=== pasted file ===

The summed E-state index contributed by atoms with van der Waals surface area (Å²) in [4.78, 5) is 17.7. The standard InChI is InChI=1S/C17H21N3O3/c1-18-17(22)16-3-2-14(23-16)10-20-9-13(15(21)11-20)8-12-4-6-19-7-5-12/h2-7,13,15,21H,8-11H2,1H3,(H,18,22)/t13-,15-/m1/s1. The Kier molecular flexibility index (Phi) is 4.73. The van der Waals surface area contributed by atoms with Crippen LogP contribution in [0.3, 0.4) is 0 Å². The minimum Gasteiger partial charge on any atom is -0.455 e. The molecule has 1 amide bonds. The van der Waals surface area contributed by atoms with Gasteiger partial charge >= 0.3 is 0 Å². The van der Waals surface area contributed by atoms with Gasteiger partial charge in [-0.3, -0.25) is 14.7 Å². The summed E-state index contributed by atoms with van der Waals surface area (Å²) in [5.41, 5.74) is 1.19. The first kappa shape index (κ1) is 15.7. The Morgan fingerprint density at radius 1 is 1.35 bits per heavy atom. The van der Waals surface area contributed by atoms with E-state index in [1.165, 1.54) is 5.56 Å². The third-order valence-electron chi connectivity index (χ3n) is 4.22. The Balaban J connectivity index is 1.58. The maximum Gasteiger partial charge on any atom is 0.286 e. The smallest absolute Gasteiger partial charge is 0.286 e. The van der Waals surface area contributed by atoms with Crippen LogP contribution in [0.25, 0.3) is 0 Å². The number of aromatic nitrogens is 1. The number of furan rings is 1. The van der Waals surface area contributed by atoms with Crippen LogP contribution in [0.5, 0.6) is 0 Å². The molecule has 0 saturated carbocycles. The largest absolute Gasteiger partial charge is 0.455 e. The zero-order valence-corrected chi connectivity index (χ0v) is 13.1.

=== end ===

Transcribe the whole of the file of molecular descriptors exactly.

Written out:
The summed E-state index contributed by atoms with van der Waals surface area (Å²) in [4.78, 5) is 17.7. The standard InChI is InChI=1S/C17H21N3O3/c1-18-17(22)16-3-2-14(23-16)10-20-9-13(15(21)11-20)8-12-4-6-19-7-5-12/h2-7,13,15,21H,8-11H2,1H3,(H,18,22)/t13-,15-/m1/s1. The Kier molecular flexibility index (Phi) is 4.73. The van der Waals surface area contributed by atoms with Crippen LogP contribution in [0.3, 0.4) is 0 Å². The minimum Gasteiger partial charge on any atom is -0.455 e. The molecule has 1 amide bonds. The van der Waals surface area contributed by atoms with Gasteiger partial charge >= 0.3 is 0 Å². The van der Waals surface area contributed by atoms with Gasteiger partial charge in [-0.3, -0.25) is 14.7 Å². The summed E-state index contributed by atoms with van der Waals surface area (Å²) in [5.41, 5.74) is 1.19. The first kappa shape index (κ1) is 15.7. The Morgan fingerprint density at radius 1 is 1.35 bits per heavy atom. The van der Waals surface area contributed by atoms with E-state index in [1.165, 1.54) is 5.56 Å². The third-order valence-electron chi connectivity index (χ3n) is 4.22. The Balaban J connectivity index is 1.58. The maximum Gasteiger partial charge on any atom is 0.286 e. The smallest absolute Gasteiger partial charge is 0.286 e. The van der Waals surface area contributed by atoms with Crippen LogP contribution in [0.25, 0.3) is 0 Å². The number of aromatic nitrogens is 1. The number of furan rings is 1. The van der Waals surface area contributed by atoms with Crippen LogP contribution in [0.5, 0.6) is 0 Å². The molecule has 0 saturated carbocycles. The largest absolute Gasteiger partial charge is 0.455 e. The zero-order valence-corrected chi connectivity index (χ0v) is 13.1.